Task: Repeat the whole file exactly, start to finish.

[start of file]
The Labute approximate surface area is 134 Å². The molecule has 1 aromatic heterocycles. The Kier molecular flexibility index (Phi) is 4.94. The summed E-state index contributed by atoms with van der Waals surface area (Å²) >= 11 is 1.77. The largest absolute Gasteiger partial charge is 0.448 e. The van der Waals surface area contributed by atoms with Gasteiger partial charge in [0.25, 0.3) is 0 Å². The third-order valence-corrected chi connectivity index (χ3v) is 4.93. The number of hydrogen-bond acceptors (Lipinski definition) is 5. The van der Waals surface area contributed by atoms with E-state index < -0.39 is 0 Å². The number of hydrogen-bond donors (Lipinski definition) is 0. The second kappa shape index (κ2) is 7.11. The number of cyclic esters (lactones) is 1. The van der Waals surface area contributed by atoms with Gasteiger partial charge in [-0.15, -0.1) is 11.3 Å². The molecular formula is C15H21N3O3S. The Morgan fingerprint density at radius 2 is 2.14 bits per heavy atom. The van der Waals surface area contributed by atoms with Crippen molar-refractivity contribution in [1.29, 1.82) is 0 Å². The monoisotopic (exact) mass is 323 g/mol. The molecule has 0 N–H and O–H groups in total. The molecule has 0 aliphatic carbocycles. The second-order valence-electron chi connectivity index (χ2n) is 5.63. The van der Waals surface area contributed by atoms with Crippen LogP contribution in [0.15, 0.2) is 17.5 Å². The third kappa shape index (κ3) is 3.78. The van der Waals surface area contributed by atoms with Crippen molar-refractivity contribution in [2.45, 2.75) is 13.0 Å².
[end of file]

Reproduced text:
The Labute approximate surface area is 134 Å². The molecule has 1 aromatic heterocycles. The Kier molecular flexibility index (Phi) is 4.94. The summed E-state index contributed by atoms with van der Waals surface area (Å²) >= 11 is 1.77. The largest absolute Gasteiger partial charge is 0.448 e. The van der Waals surface area contributed by atoms with Gasteiger partial charge in [0.25, 0.3) is 0 Å². The third-order valence-corrected chi connectivity index (χ3v) is 4.93. The number of hydrogen-bond acceptors (Lipinski definition) is 5. The van der Waals surface area contributed by atoms with E-state index < -0.39 is 0 Å². The number of hydrogen-bond donors (Lipinski definition) is 0. The second kappa shape index (κ2) is 7.11. The number of cyclic esters (lactones) is 1. The van der Waals surface area contributed by atoms with Gasteiger partial charge in [-0.15, -0.1) is 11.3 Å². The molecular formula is C15H21N3O3S. The Morgan fingerprint density at radius 2 is 2.14 bits per heavy atom. The van der Waals surface area contributed by atoms with Crippen molar-refractivity contribution in [1.29, 1.82) is 0 Å². The monoisotopic (exact) mass is 323 g/mol. The molecule has 0 N–H and O–H groups in total. The molecule has 0 aliphatic carbocycles. The second-order valence-electron chi connectivity index (χ2n) is 5.63. The van der Waals surface area contributed by atoms with Crippen LogP contribution in [0.15, 0.2) is 17.5 Å². The third kappa shape index (κ3) is 3.78. The van der Waals surface area contributed by atoms with Crippen molar-refractivity contribution in [2.45, 2.75) is 13.0 Å².